Popping back in to share the latest mix of songs I’ve been loving with all of you! What with a busy start to the summer, I know it’s been a while since I shared a playlist. These are all songs I’ve been adding since late April, and a lot of these were playing in my headphones while we drove all over Korea. I mentioned Ashe’s new-ish track “Choirs” on Instastories a while ago; if you like her sound, I highly recommend listening to her new album The Rabbit Hole in its entirety — it’s a great mix of songs from an up and coming artist I love!
You can listen to the playlist here; I suggest putting it on shuffle and letting it do its thing! All songs from my 2018 playlists can be found here, if you need more, more, more. ;)
Oh hai. I’m back from jet lag, and yes, I mean what I just wrote. After two weeks in Korea, I landed back in the States the Monday before the Fourth of July, but it took until the following Monday until I felt like a normal, functioning human again — at least as far as sleep was concerned.
That is to say: this trip was a whopper, you guys. It’s going to take me a long time to process everything I saw, experienced, felt, and learned. I’m not quite feeling ready to talk about the more personal aspects in detail online yet (don’t feel bad; I’ve also been avoiding social interaction with everyone except Joe because I don’t feel ready even in real life), but I know I will write about it all at some point. More on that at the end of the post. For now, just know the trip was really good, the reunion was successful, and I’m doing okay. Some days I burst into tears. It’s all a process.
Today I thought I’d share a bunch of photos I took throughout the trip. There are a lot of events that I didn’t photograph, so busy were we doing crazy activities like learning self-defense at a Korean police academy, teaching fifth graders how to play charades, or wandering through underground tunnels dug by North Koreans. But for the times I brought out my fancy new camera, here’s what I was seeing:
The first time I ever went to France, I burned out my curling iron on the very first day. I’d left it to heat while changing clothes, readying myself for a romantic Parisian night out on the town, and pop—a bright, tiny firework burst out of the socket, scaring Joe and me half to death and leaving a distinctive, singed smell in our room which lasted the whole next day. Both the socket and the curling iron were dead. The fact that I had an adapter of course did not matter, and the fact that I had purchased said adapter at a Radio Shack (a Radio Shack!) the day before the trip should tell you how prepared I wasn’t for hair styling à la Française. I seem to recall the salesperson being very confused, the words dual voltage never coming up as he lay a slew of plugs before me, unsure of what would work in Europe.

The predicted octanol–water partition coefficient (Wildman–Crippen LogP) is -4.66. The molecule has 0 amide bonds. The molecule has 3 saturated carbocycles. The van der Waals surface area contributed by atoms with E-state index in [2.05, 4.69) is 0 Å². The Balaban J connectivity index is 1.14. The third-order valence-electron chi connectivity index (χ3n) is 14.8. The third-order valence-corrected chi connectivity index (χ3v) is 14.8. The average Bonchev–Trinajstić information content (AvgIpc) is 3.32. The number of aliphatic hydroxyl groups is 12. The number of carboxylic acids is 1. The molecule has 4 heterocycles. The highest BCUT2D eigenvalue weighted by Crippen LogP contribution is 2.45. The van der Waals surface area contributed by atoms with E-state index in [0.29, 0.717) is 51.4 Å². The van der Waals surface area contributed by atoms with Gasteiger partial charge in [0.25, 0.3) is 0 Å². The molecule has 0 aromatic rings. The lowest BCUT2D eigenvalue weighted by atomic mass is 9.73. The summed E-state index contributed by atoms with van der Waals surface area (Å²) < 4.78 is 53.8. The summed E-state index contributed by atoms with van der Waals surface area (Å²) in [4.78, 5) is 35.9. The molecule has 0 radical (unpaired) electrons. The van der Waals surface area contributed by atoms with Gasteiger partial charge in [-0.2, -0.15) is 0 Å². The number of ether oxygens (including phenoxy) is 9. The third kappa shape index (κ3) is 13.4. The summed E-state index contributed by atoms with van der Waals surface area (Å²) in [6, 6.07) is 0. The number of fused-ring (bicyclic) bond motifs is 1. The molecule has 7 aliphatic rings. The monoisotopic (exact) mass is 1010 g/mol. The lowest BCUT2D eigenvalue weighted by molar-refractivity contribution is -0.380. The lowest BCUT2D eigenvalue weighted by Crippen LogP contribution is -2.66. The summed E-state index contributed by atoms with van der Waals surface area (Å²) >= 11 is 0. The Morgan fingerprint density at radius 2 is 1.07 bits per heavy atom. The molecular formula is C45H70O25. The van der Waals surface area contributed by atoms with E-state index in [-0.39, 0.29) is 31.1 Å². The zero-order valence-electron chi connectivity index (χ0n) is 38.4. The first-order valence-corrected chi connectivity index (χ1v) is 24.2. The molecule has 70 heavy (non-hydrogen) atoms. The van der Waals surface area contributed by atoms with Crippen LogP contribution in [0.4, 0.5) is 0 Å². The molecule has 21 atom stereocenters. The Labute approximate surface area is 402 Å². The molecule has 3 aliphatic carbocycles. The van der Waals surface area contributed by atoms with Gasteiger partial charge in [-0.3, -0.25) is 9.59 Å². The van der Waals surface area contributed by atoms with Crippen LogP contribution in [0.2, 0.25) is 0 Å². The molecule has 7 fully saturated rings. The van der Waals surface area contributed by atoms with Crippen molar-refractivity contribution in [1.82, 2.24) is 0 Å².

So, I bought a new flat iron last weekend, one which promises to lock out South Korea’s inevitable humidity, and has the proper voltage so as not to burn down any of my Korean accommodations. It’s one of the many things I wrote on a shopping list a few weeks ago, when I began the tangible part of my trip preparations (the mental preparations in effect since January, at least in theory).
On the list? Puffy stickers of animals and flowers, needed for two classes of school children we’ll visit in the city of Pohang one afternoon. A small umbrella, in case of any monsoons (’tis the season over there). A travel steamer—dual voltage, of course!—to undo whatever 13-hour flights and two weeks in a suitcase does to your clothes. New duds also made the list, naturally. Korea will be warm, in the high 80s, but everyone has warned that the humidity will feel oppressive. I keep thinking given my childhood in Texas, I’ll know what to expect, but no, it’s different there they say. So I bought a few new dresses, skirts, and summery sleeveless tops—all the lightweight things a wardrobe in San Francisco has little use for.
I’ve tackled the list methodically, steadily, some items easy to find and overnight with the godsend that is Amazon Prime. Others having taken longer to procure. The one which took the longest—not for lack of product availability or expedited shipping rates—was a gift.